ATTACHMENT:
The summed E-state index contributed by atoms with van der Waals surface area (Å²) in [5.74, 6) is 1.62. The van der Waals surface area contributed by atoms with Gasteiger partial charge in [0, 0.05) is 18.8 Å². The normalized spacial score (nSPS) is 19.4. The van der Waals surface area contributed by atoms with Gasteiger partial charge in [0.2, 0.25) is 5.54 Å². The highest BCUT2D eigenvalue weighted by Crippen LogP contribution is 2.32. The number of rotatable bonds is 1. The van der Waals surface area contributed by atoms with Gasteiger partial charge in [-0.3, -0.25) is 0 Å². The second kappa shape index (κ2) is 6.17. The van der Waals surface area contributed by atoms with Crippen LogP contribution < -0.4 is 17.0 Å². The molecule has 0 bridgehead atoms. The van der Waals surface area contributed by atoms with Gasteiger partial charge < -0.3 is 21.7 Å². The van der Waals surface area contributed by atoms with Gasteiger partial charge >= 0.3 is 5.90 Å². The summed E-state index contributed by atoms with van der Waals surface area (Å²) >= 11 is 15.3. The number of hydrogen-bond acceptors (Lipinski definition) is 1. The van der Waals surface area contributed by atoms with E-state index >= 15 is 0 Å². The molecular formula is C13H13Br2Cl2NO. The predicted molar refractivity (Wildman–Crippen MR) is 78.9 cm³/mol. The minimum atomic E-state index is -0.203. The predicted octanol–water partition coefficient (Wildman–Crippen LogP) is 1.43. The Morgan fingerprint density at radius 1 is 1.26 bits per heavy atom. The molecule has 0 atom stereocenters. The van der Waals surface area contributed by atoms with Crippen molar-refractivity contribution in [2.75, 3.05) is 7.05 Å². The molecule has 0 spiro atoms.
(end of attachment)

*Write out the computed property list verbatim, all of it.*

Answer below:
The summed E-state index contributed by atoms with van der Waals surface area (Å²) in [5.74, 6) is 1.62. The van der Waals surface area contributed by atoms with Gasteiger partial charge in [0, 0.05) is 18.8 Å². The normalized spacial score (nSPS) is 19.4. The van der Waals surface area contributed by atoms with Gasteiger partial charge in [0.2, 0.25) is 5.54 Å². The highest BCUT2D eigenvalue weighted by Crippen LogP contribution is 2.32. The number of rotatable bonds is 1. The van der Waals surface area contributed by atoms with Gasteiger partial charge in [-0.3, -0.25) is 0 Å². The second kappa shape index (κ2) is 6.17. The van der Waals surface area contributed by atoms with Crippen LogP contribution < -0.4 is 17.0 Å². The molecule has 0 bridgehead atoms. The van der Waals surface area contributed by atoms with Gasteiger partial charge < -0.3 is 21.7 Å². The van der Waals surface area contributed by atoms with Gasteiger partial charge >= 0.3 is 5.90 Å². The summed E-state index contributed by atoms with van der Waals surface area (Å²) >= 11 is 15.3. The number of hydrogen-bond acceptors (Lipinski definition) is 1. The van der Waals surface area contributed by atoms with E-state index >= 15 is 0 Å². The molecular formula is C13H13Br2Cl2NO. The predicted molar refractivity (Wildman–Crippen MR) is 78.9 cm³/mol. The minimum atomic E-state index is -0.203. The predicted octanol–water partition coefficient (Wildman–Crippen LogP) is 1.43. The Morgan fingerprint density at radius 1 is 1.26 bits per heavy atom. The molecule has 0 atom stereocenters. The van der Waals surface area contributed by atoms with Crippen molar-refractivity contribution in [2.75, 3.05) is 7.05 Å². The molecule has 0 spiro atoms.